Photo by John D Jackson
AS PART of Greyhound Remembrance Weekend, the campaign group Action for Greyhounds UK held a special Remembrance procession and ceremony outside Yarmouth racetrack last Sunday.
Greyhound Remembrance Day is held both nationally and internationally every year in memory of the millions of greyhounds that have been abused and killed by the racing industry throughout the world.
Some people travelled long distances to join local people to be part of Greyhound Remembrance Day at Great Yarmouth on Sunday 23 July and to participate in a special event covering greyhound tracks globally. The memorial procession of approximately 60 people, many of whom had brought along their rescued greyhounds that had been discarded by the racing industry when they were either of no further use, never made the grade, injured or simply abandoned.
The march was headed with two supporters holding a banner, displaying the wording 'Disposable Dogs', followed by the rescued greyhounds and their owners, where the silent procession with banners posters and placards, made its way from Bure Park Yarmouth Road, to the Great Yarmouth track, where passing motorists gave lots of support by sounding their horns.
A one-minute silence was held outside Yarmouth stadium, where 80 purple balloons were released with message tags attached, representing 80 years of suffering and death since greyhound racing started in the UK in July 1926 at Belle Vue, Manchester.
According to campaigners, the number of dogs that have lost their lives to the British greyhound racing industry since greyhound racing first began 80 years ago could easily be over a million.
The remembrance procession then made its way back to Bure Park, where speeches were given, including details of the recent 'killing fields' media expose, where 10,000 greyhounds had been murdered and buried by one individual over a period of 15 years, to dispose of the racing industry’s unwanted 'commodities'. Details were given of racetracks that had closed during 2005 across the UK, Ireland, USA, and Australia, along with the news that the State of Massachusetts had just joined other states in the USA by banning dog racing.
One of the tracks that had closed in the UK was Warwick, where tragic 'Rusty' last raced in 2004, before being shot in the head due to him not being quick enough anymore due to an injured toe. Rusty was left to die for two days on a tip in Wales; his ‘executioner’ later received a prison sentence. Warwick track closed at the end of 2005. Information regarding other campaigning events were given, together with a selection of poems read out by supporters.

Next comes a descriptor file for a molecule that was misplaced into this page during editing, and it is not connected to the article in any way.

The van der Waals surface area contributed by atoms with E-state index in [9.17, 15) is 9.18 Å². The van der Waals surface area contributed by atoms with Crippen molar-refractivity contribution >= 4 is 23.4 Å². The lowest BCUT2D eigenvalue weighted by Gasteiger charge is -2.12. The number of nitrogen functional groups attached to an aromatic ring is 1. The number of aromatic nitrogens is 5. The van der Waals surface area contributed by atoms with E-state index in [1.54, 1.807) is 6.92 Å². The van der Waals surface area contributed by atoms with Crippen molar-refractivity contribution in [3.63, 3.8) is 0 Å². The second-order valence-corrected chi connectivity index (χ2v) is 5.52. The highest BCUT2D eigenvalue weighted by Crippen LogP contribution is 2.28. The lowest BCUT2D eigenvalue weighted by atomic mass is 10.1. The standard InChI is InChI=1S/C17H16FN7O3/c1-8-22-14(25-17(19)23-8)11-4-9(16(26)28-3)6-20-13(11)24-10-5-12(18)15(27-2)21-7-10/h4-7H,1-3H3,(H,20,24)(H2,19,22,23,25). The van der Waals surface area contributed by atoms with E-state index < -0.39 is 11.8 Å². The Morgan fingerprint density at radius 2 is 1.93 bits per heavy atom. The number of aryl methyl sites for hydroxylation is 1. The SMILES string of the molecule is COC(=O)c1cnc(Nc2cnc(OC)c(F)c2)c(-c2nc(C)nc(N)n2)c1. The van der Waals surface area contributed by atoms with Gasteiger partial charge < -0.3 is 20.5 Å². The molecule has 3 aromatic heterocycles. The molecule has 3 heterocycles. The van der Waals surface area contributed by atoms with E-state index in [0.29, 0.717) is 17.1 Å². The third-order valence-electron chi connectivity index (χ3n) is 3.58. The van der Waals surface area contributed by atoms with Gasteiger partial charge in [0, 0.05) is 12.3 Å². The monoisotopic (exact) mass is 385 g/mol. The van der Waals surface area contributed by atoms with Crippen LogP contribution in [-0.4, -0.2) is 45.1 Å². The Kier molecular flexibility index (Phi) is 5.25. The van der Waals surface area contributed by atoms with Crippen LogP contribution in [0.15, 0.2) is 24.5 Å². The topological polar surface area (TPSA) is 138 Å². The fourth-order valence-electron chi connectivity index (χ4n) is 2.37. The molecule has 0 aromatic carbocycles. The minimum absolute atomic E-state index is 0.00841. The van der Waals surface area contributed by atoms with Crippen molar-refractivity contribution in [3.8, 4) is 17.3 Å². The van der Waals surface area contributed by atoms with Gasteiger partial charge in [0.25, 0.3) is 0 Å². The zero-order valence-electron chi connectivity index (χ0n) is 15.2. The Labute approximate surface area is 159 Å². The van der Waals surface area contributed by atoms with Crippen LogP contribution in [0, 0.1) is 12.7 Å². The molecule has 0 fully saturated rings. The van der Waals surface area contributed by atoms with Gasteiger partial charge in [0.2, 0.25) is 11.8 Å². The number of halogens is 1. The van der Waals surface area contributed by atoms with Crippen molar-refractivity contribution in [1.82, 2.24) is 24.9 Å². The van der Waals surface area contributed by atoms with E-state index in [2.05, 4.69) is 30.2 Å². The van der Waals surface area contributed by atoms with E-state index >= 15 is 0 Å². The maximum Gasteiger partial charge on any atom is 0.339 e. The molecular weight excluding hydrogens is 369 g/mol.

Following the memorial event, supporters then went to the Norfolk & Suffolk Animal Trust for refreshments, and to meet their rescued dogs.
Action for Greyhounds UK is part of a national campaign to ban commercial greyhound racing due to the vast numbers of dogs killed and abandoned every year, either because they are not suitable for racing or because their racing careers are over. Many dogs are no more than three years old when destroyed. Thousands of dogs every year sustain serious injuries whilst racing on tracks.
The RSPCA have also expressed their own deep concern about the cruelty problems within the greyhound racing industry in a recent Parliamentary brief. The RSPCA admits that a large number of dogs are abandoned, killed or euthanased because of the costs involved in keeping them after retirement.
Annie Boddey of Action for Greyhounds commented: "We are very encouraged by the amount of public support we receive as more and more people become aware, and we urge people to continue to boycott greyhound racing, so that the industry will finally come to an end, and the suffering and untimely death of thousands of greyhounds will be prevented.
l For National / International information: please contact Tony & Louise Peters of Greyhound Action 01562 700 043 Email: email@example.com Website: www.greyhoundaction.org.uk